The concept of Chaos, as found in Ancient Greek cosmogony, plays a significant role in Castoriadis’ work, and is connected to the idea of the “imaginary”. Castoriadis translates the Greek word “chaos” as nothingness. According to him, the core of the Greek imaginary was a world that came from Chaos rather than the will of God as described in Genesis. Castoriadis concludes that the Greeks’ imaginary of a “world out of chaos” was what allowed them to create institutions such as democracy, because— if the world is created out of nothing— man can model it as he sees fit, without trying to conform to some divine law.
He contrasted the Greek imaginary to the Biblical imaginary in which God is a “willing” (i.e. intentional) agent and man’s position is to understand God’s will and act according to it.
yeah.. i don’t think that’s legit.. the choice of garden enough et al..
He sees a tension in the modern West between, on the one hand, the potentials for autonomy and creativity and the proliferation of “open societies” and, on the other hand, the spirit-crushing force of capitalism. These are respectively characterized as the creative imaginary and the capitalist imaginary:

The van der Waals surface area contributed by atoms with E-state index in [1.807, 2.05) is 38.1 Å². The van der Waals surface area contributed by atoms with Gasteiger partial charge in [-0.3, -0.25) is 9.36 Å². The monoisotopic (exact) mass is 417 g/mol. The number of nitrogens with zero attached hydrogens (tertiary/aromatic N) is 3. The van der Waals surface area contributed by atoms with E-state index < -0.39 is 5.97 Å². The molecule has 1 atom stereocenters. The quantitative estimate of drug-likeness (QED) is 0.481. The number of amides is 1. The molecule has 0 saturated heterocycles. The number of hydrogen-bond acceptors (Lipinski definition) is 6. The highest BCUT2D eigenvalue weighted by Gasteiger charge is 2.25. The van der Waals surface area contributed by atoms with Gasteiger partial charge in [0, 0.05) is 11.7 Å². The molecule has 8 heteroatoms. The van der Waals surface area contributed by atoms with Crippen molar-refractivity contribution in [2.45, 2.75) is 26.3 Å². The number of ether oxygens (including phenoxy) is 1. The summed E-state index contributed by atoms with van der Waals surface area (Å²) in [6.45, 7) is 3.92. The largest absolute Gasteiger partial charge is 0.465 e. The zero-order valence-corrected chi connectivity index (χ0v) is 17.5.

‘I think that we are at a crossing in the roads of history, history in the grand sense. One road already appears clearly laid out, at least in its general orientation. That’s the road of the loss of meaning, of the repetition of empty forms, of conformism, apathy, irresponsibility, and cynicism at the same time as it is that of the tightening grip of the capitalist imaginary of unlimited expansion of “rational mastery,” pseudorational pseudomastery, of an unlimited expansion of consumption for the sake of consumption, that is to say, for nothing, and of a technoscience that has become autonomized along its path and that is evidently involved in the domination of this capitalist imaginary.
The other road should be opened: it is not at all laid out. It can be opened only through a social and political awakening, a resurgence of the project of individual and collective autonomy, that is to say, of the will to freedom. This would require an awakening of the imagination and of the creative imaginary’
yeah.. let’s go there..
imagine if we just focused on listening to the itch-in-8b-souls.. first thing.. everyday.. and used that data to augment our interconnectedness.. we might just get to a more antifragile, healthy, thriving world.. the ecosystem we keep longing for..